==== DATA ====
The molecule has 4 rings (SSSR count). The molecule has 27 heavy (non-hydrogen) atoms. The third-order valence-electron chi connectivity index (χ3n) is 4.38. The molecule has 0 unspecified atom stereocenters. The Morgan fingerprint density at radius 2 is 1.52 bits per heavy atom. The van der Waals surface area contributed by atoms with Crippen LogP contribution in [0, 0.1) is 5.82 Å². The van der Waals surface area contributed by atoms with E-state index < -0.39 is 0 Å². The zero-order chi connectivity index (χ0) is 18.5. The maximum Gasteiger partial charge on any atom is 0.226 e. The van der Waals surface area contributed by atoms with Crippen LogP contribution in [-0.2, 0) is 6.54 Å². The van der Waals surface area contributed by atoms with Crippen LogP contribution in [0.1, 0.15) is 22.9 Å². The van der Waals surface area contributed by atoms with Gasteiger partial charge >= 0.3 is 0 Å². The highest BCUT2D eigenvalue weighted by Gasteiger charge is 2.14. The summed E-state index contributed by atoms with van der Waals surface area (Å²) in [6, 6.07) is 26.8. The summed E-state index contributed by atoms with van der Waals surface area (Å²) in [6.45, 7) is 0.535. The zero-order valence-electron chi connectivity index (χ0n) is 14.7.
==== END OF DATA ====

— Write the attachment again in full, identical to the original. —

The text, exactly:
The molecule has 4 rings (SSSR count). The molecule has 27 heavy (non-hydrogen) atoms. The third-order valence-electron chi connectivity index (χ3n) is 4.38. The molecule has 0 unspecified atom stereocenters. The Morgan fingerprint density at radius 2 is 1.52 bits per heavy atom. The van der Waals surface area contributed by atoms with Crippen LogP contribution in [0, 0.1) is 5.82 Å². The van der Waals surface area contributed by atoms with E-state index < -0.39 is 0 Å². The zero-order chi connectivity index (χ0) is 18.5. The maximum Gasteiger partial charge on any atom is 0.226 e. The van der Waals surface area contributed by atoms with Crippen LogP contribution in [-0.2, 0) is 6.54 Å². The van der Waals surface area contributed by atoms with Crippen LogP contribution in [0.1, 0.15) is 22.9 Å². The van der Waals surface area contributed by atoms with Gasteiger partial charge >= 0.3 is 0 Å². The highest BCUT2D eigenvalue weighted by Gasteiger charge is 2.14. The summed E-state index contributed by atoms with van der Waals surface area (Å²) in [6, 6.07) is 26.8. The summed E-state index contributed by atoms with van der Waals surface area (Å²) in [6.45, 7) is 0.535. The zero-order valence-electron chi connectivity index (χ0n) is 14.7.